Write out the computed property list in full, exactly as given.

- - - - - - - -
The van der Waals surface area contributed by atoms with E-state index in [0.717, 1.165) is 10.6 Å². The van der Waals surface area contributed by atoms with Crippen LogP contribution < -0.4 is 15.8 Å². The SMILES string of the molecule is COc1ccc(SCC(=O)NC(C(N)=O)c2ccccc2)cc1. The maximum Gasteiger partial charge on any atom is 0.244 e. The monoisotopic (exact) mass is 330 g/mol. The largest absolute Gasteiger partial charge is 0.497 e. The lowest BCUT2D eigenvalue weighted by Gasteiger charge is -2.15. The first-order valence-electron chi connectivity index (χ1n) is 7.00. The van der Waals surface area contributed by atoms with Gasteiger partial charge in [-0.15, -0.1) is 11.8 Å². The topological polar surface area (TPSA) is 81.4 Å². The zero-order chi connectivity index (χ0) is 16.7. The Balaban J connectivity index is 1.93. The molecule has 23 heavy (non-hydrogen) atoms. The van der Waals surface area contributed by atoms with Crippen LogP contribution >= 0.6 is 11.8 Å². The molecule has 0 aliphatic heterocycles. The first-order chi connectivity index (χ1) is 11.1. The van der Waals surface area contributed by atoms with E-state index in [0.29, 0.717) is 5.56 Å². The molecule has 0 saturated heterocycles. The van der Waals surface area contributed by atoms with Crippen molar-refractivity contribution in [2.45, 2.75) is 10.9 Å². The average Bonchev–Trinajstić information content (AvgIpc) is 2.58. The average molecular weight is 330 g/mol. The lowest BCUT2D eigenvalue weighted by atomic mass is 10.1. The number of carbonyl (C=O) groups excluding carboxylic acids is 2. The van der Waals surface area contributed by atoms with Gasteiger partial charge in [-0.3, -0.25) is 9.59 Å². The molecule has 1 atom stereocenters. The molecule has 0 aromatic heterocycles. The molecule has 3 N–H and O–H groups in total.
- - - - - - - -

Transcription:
The van der Waals surface area contributed by atoms with E-state index in [0.717, 1.165) is 10.6 Å². The van der Waals surface area contributed by atoms with Crippen LogP contribution < -0.4 is 15.8 Å². The SMILES string of the molecule is COc1ccc(SCC(=O)NC(C(N)=O)c2ccccc2)cc1. The maximum Gasteiger partial charge on any atom is 0.244 e. The monoisotopic (exact) mass is 330 g/mol. The largest absolute Gasteiger partial charge is 0.497 e. The lowest BCUT2D eigenvalue weighted by Gasteiger charge is -2.15. The first-order valence-electron chi connectivity index (χ1n) is 7.00. The van der Waals surface area contributed by atoms with Gasteiger partial charge in [-0.15, -0.1) is 11.8 Å². The topological polar surface area (TPSA) is 81.4 Å². The zero-order chi connectivity index (χ0) is 16.7. The Balaban J connectivity index is 1.93. The molecule has 23 heavy (non-hydrogen) atoms. The van der Waals surface area contributed by atoms with Crippen LogP contribution >= 0.6 is 11.8 Å². The molecule has 0 aliphatic heterocycles. The first-order chi connectivity index (χ1) is 11.1. The van der Waals surface area contributed by atoms with E-state index in [0.29, 0.717) is 5.56 Å². The molecule has 0 saturated heterocycles. The van der Waals surface area contributed by atoms with Crippen molar-refractivity contribution in [2.45, 2.75) is 10.9 Å². The average Bonchev–Trinajstić information content (AvgIpc) is 2.58. The average molecular weight is 330 g/mol. The lowest BCUT2D eigenvalue weighted by atomic mass is 10.1. The number of carbonyl (C=O) groups excluding carboxylic acids is 2. The van der Waals surface area contributed by atoms with Gasteiger partial charge in [-0.3, -0.25) is 9.59 Å². The molecule has 1 atom stereocenters. The molecule has 0 aromatic heterocycles. The molecule has 3 N–H and O–H groups in total.